November 19th, 2012 18:46 by Ann Giblin
An article in the LA Times, on The Hobbit and Animal Issues raises more questions.
My involvement with the Los Angeles entertainment industry as an extra allowed me to experience their concerted efforts to treat all with respect. Extras are arguably in the lowest position on a set's totem pole, and as such, are a good litmus test of these efforts. An example, perhaps the more powerful because of its subtlety, is although extras continue to self-describe as that term, the industry does not. They use the term "background" - as in their being an essential component to the complete picture.
Being inside the studio gates in this way afforded me a view of an industry and its people dealing with more multi-layered economic concerns and pressures than I had imagined. And yet the highest levels of civility and professionalism were standard practice, through 12 to 16 hour days, multiple takes and lots of waiting. Because of my experiences, I have to believe the issues raised the LA Times article must have genuine collaborative efforts between all parties underway.
Which brings me to my questions. While on the set, I learned the larger percentage of the professionals involved with these productions were contractors, not studio employees. Wranglers are an example of these contractors, who are as acutely aware of the rewards of their employment as they are of the risks an action, what I call earning "the asterisk," could have on it.
While you read the Times article, did you think it must have been easy for these wranglers - they are like the super brave and cool cowboys in the movies, right? - to speak up, to take a public stand on the issue?
Is that what you thought....maybe before you read about the asterisk?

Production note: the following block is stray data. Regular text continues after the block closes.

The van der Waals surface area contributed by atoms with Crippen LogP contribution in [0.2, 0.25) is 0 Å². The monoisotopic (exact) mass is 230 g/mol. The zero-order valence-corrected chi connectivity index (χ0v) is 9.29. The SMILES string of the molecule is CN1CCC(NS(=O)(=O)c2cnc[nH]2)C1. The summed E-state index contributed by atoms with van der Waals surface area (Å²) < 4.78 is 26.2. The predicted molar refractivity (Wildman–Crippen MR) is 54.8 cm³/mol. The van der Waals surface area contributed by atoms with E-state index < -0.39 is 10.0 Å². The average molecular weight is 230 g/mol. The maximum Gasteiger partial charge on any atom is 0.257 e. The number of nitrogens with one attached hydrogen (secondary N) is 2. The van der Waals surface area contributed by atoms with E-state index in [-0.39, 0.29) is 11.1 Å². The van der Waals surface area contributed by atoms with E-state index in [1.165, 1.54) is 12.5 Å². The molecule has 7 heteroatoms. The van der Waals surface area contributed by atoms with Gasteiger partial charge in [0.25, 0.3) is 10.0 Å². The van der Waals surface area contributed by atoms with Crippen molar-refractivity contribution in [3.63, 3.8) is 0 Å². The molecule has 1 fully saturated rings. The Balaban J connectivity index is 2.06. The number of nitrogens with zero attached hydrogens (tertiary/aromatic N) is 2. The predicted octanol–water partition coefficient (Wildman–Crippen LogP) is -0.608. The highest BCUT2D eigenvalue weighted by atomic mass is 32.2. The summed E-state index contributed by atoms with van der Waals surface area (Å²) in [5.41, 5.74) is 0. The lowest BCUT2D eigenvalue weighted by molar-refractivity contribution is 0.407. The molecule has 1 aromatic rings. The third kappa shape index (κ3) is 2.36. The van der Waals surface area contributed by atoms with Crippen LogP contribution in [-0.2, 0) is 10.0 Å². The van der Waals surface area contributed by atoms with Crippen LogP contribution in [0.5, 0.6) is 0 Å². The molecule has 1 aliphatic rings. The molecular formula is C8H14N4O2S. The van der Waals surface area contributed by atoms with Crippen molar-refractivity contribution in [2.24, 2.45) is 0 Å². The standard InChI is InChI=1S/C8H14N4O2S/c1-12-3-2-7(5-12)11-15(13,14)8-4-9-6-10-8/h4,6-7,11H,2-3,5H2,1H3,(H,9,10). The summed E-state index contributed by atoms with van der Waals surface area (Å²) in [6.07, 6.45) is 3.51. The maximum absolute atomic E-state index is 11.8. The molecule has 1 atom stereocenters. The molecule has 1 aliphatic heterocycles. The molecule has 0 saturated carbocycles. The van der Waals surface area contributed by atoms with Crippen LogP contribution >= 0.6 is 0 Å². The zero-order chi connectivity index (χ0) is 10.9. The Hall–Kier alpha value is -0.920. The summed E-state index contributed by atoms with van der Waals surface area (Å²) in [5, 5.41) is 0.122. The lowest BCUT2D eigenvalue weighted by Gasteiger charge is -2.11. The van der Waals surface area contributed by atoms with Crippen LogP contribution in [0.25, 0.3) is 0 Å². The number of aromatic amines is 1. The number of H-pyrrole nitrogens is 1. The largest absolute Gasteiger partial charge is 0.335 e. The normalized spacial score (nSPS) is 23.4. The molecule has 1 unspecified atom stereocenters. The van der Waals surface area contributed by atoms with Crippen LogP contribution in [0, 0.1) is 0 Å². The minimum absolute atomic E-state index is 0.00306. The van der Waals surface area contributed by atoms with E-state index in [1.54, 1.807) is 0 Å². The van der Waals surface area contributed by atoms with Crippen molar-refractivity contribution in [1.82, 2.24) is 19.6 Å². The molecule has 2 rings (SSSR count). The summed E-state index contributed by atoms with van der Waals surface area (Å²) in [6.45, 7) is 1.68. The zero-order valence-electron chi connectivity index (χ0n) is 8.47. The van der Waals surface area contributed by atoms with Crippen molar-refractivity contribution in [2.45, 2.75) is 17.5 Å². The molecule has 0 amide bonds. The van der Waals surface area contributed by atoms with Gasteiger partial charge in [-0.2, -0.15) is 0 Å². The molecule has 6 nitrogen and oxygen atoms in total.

Your thoughts and comments always welcome. Permission granted to re-publish, referencing www.winterlakeassociates.com.Comments
September 10th, 2012 16:30 by Ann Giblin
...or...what I did on my summer vacation. Extras, also called 'background' are those people you see around the main actors - they fill out the look to scenes. Primo extra work is to play a patient asleep in hospital bed, which I got to do...no audition required. Here's how backgrounding and flying feel remarkably the same:
You rush to arrive at your appointed time & place - only to be told things are running behind schedule
You wait in uncomfortable chairs
You wait in confined areas - alongside persons who can be....let's say, quite the characters
Your wait starts thoughts of when can we leave, when will this be over, the irony being it took a lot of effort to be able to be there in the first place
You wear the same clothes for more hours than you can imagine
For continued adventures in backgrounding, you can follow my car on Twitter, @94MAZ, also registered with Central CastingComments
August 10th, 2012 22:19 by Ann Giblin
On July 21, 2012, Los Angeles photographer Amy Gaskin captured what turned out to be the final performance by Marvin Hamlisch - conducting the Pasadena Pops Orchestra at the LA County Arboretum.
Photo accompanying post is of Hamlisch congratulating Nick Ziobro, a new talent he championed. Courtesy Amy, more of her work from that evening can be seen as featured in the LA Weekly tribute to Hamlisch.
Those tunes, those lyrics you hum...the ones you can't get out of your head once they start? Most likely they were composed by Marvin Hamlisch - mine are 'One Singular Sensation' and the theme from 'The Sting.'
Much has been written about Hamlisch's well-deserved honors and awards, but it was only in reading the LA Weekly's tribute did I learn that - and was heartened by - as 'singular a sensation' as he was, his music hasn't died. Turns out, he mentored the next generation and as Amy's photo shows, generously shared the spotlight with them.
I'd keep an ear out for Nick Ziobro - his may be the next tune you can't stop hearing in your head!
Permission to re-publish granted, crediting www.winterlakeassociates.com and photographer, Amy Gaskin. As always, your comments are welcome.
NewsXChange will be taking a Summer break and return in September._Comments
July 27th, 2012 23:39 by Ann Giblin
Lately, I’ve been experiencing silence, and the silence of images, as communicating with much more texture, nuance and lasting impact than the written word. As a worker in the field of words, this is making me go hmmmm…
I invite you to contribute your thoughts, comments, images ….and OK, maybe your silence … on what format, what communication has most affected you lately.